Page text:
Cong defends centre`s letter to Maya

Defending the Centre`s letter to UP on division of the state, Congress said the centre has a right to question the feasibility of the move.

Updated: Dec 20, 2011, 18:01 PM IST

Lucknow: Defending the Centre`s letter to
Uttar Pradesh government seeking clarifications on division of
the state, Congress today said the centre has a right to
question the feasibility of the move.

"The centre has the right to question all relevant
questions related to creation of new states like geographical
boundary, revenue, debt and capital," UPCC President Rita
Bahuguna Joshi told reporters here.

"It would be wrong to proceed on the issue without
addressing these points," she said adding that now with just
three months remaining for the Assembly elections, the
Mayawati government has forfeited the right to take such a
policy decision...let the new house be constituted and decide
it.
Terming the Mayawati government`s move for new states as
"drama", she said that had she really been serious she ought
to have taken people`s opinion in the past five years,
constituted a team of experts to study the details and then
moved the proposal in the house for a positive discussion.

Objecting to Maywati terming the letter as not in keeping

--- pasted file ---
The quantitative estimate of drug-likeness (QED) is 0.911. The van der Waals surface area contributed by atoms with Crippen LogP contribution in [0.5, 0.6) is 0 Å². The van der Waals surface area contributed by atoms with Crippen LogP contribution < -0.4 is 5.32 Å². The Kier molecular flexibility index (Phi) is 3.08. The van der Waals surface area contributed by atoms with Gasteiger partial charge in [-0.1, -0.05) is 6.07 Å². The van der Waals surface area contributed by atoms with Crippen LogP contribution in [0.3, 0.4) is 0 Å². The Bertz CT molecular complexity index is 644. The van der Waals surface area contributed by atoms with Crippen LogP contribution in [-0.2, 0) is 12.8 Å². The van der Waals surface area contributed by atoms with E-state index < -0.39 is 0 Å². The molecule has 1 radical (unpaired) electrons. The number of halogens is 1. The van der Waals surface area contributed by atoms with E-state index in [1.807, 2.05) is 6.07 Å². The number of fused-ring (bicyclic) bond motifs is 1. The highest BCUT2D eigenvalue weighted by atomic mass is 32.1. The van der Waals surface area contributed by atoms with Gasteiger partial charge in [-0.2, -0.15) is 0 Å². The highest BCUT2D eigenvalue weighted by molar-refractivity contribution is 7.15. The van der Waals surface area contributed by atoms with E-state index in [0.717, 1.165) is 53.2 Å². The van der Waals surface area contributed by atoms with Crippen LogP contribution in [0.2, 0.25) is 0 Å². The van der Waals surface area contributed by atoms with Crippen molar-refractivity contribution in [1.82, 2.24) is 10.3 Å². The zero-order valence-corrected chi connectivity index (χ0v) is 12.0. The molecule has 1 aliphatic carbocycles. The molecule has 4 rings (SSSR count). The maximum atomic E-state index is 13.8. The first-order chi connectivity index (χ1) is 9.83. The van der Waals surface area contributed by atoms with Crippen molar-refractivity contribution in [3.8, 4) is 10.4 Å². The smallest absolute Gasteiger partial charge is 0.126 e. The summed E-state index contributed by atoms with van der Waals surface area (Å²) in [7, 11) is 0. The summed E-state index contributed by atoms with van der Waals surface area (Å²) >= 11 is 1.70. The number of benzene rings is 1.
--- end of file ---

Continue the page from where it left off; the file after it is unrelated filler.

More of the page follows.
with constitutional norms, she said that her advisors were not
fully aware of the constitution.
Stressing that Congress was in favour of smaller states,
she said that Congress has created 11 states set up in
independent India after following a procedure.

To a question on Mayawati`s allegation that the letter
was released to the media first, she reminded her it was she
who had been doing this since long besides there was no no
secrecy in it.

Terming Mayawati as the most non-serious chief minister
in the country, she said that she had never participated in
any meeting with the prime minister and stressed that
governments are not run only through letters.

Joshi also alleged that Mayawati was depicting the
benefits under the central schemes as those of her government
through advertisements.

PTI